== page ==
Photos from the “Marines United” scandal, which saw U.S. Marines sharing nude images of female troops in a private Facebook group, are now reportedly up for sale on the dark web.
James LaPorta and Rory Laverty reported at the Daily Beast they discovered “three new descendant groups engaging in nude-photo-sharing, two new private shared drives, groups selling Marines United T-shirts and challenge coins and individuals posting links or attempts to sell the explicit images on the dark web.”
“The Marines United controversy is not only spawning copycat pages, but also a subset of pages built to exploit service members trying to view the photos,” said one source to the Daily Beast. “Marines United 214 seems to specialize in trying to monetize the scandal, requesting money from any commenter who asks for access to ‘the drive’ or collections of photos. There’s evidence that this page existed before the controversy, and changed its name afterwards to attract those interested.”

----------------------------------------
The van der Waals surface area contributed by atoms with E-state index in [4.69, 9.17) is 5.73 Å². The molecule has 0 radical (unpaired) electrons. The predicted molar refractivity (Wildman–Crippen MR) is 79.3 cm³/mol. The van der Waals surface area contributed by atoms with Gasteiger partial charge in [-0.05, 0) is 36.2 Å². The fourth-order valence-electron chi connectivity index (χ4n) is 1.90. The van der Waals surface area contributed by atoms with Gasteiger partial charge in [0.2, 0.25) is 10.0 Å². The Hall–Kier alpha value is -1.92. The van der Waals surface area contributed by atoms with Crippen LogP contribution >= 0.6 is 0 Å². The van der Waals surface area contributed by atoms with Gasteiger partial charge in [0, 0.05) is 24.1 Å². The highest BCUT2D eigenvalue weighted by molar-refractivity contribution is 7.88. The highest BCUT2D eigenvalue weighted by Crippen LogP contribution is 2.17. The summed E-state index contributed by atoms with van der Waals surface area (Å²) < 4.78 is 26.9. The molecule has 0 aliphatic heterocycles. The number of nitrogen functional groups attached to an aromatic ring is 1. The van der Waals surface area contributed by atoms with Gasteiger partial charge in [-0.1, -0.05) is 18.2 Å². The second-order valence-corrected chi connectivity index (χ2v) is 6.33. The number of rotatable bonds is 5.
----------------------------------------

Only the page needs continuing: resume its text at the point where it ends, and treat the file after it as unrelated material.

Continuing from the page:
It is reported that the nude images are being sold through the dark web marketplace AlphaBay, where users routinely trade in illegal items and services such as drugs, child porn, guns, and even hitmen.
In March, it was reported that both the NCIS and the Pentagon had launched an investigation into the scandal, which saw the public distribution of “explicit photos of current and former female Marines and other service members.”
“A private Facebook group called ‘Marines United’ contained a link to a Google Drive folder, where the photos were being stored,” reported CNN last month. “Members on the site solicited others to submit photos of women without their knowledge. The cloud storage folder has been removed at the request of the military.”
“It was not clear to the Defense Department how many current and former Marines may be involved in potential wrongdoing,” they continued. “A former Marine originally brought the matter to the attention of the Marine Corps last month.”